You have a student in your class who has hearing loss.. now what?! Sure, she or he might have a hearing aid or a cochlear implant or an interpreter. Sure, he or she might have a Teacher of the Deaf and Hard of Hearing.. but what else can YOU do as the regular ed teacher or specials' teacher?
1. Remember that amplification(hearing aids, FM system, cochlear implant) make voices louder-ALL voices-and every little tapping, coughing and stamping sound. It is not like putting glasses on. When we put glasses on, our vision improves, we see fine,done deal. Amplification is different.
2. Due to that, it is important that the student with hearing loss NOT sit near noisy children, open doors, loud fans,or open windows. We want to MINIMIZE auditory distractions!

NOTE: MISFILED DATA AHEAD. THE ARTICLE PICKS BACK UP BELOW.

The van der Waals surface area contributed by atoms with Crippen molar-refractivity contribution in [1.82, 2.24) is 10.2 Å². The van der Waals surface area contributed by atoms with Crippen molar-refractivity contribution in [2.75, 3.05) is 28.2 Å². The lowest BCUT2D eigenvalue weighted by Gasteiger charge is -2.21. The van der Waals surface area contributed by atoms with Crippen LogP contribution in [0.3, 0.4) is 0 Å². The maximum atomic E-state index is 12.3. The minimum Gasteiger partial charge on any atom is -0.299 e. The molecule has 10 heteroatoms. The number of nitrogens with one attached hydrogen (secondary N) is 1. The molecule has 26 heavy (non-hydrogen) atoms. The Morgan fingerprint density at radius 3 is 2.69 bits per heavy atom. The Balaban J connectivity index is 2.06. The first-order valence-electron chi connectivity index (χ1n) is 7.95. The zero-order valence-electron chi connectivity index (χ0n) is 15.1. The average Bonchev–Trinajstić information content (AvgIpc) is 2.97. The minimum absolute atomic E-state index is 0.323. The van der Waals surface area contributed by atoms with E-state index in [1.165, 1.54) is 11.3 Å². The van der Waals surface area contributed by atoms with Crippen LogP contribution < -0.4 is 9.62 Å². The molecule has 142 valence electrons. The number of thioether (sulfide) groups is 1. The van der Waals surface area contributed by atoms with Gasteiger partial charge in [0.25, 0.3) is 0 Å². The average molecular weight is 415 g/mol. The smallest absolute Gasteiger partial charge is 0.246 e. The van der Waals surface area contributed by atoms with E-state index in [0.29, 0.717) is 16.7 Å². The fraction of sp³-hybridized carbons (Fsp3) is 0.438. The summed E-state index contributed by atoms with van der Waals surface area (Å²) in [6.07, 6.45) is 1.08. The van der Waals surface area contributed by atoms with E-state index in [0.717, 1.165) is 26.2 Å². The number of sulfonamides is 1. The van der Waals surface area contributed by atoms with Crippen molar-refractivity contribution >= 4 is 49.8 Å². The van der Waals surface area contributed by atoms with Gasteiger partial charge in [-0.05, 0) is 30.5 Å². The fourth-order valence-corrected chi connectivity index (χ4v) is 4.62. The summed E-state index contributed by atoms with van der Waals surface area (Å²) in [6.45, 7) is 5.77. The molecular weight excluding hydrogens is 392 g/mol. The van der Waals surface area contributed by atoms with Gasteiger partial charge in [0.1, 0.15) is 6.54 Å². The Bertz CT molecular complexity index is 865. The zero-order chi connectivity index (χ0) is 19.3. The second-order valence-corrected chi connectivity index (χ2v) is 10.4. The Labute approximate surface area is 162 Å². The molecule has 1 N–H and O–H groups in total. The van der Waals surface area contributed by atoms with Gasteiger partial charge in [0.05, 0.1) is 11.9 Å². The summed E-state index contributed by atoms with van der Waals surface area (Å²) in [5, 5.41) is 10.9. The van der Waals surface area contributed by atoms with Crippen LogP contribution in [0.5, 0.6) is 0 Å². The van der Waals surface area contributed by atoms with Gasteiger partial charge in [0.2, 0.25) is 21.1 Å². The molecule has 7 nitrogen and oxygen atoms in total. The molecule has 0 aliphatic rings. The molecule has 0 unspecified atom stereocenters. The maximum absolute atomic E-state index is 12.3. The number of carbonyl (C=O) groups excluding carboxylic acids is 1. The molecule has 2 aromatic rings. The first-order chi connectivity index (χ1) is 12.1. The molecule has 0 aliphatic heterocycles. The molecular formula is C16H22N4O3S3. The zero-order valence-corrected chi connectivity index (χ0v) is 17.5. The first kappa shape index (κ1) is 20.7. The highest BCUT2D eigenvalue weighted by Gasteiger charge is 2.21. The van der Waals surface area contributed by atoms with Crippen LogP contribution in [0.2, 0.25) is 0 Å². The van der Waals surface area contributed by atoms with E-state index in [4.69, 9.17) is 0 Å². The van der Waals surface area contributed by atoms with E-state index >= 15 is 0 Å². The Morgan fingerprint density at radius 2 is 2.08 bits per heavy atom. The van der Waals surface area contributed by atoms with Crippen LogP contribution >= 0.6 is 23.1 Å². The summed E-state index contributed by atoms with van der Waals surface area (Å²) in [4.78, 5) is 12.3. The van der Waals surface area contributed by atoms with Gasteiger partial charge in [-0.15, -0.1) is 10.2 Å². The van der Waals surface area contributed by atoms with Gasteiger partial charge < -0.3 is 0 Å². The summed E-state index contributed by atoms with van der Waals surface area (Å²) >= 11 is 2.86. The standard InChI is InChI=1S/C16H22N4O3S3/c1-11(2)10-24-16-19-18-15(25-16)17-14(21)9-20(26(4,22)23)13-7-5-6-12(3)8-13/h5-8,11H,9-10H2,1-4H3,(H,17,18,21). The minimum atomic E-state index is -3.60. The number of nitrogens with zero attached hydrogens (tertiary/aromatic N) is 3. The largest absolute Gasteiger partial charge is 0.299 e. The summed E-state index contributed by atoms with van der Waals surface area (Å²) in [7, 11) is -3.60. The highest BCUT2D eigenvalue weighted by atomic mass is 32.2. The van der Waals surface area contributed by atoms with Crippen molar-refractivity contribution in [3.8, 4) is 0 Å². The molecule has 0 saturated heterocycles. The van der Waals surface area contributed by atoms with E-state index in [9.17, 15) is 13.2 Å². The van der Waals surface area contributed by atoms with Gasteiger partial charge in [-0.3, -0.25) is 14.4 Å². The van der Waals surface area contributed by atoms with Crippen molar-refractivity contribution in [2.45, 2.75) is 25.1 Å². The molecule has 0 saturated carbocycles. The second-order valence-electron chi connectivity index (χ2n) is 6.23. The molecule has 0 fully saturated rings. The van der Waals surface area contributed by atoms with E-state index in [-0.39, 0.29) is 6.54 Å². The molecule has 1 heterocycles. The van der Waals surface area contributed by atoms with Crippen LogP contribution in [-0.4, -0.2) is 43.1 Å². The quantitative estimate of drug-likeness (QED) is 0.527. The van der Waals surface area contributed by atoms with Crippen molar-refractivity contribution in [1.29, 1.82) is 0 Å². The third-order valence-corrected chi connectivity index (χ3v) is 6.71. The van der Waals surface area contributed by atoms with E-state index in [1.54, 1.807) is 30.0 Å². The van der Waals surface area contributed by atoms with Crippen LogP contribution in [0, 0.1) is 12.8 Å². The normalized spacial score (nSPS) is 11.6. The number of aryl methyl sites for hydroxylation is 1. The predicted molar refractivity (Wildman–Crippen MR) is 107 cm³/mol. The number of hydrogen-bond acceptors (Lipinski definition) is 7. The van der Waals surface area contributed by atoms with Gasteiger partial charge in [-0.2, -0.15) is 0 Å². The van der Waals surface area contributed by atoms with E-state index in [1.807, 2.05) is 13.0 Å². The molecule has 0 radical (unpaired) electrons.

3. Call the student by name BEFORE asking him or her a question. Children with hearing loss have a few second wait time to process information. If you ask a question and then call their name, they are like a deer in headlight-NO clue what you asked of them. Get their attention first, their brains can be ready , and then you ask the question.
4. Allow a few extra seconds' wait time.. so often, we are quick to say,"Oh, do you need more time or do you want Johnny to help?" The student has not processed what you asked in the first place, so you can't expect him or her to answer the second question.
5. Repeat what the other children are saying or responding. A child with hearing loss may be able to understand the teacher, but often is not able to understand the quiet, far away voices of their peers.
6. Most importantly, BE SYMPATHETIC.. Be patient, be kind and be willing to compromise. If a child with hearing loss sees you care, she or he will work all that much harder for you!
Allison Schley has been in the field of deaf and hard of hearing education for 20 years. She founded a nonprofit for families with hearing loss. She most recently wrote a children's book, entitled Forever Friends. This book shows the how a deaf dog and deaf boy teach the world that all kids are good and being deaf is okay.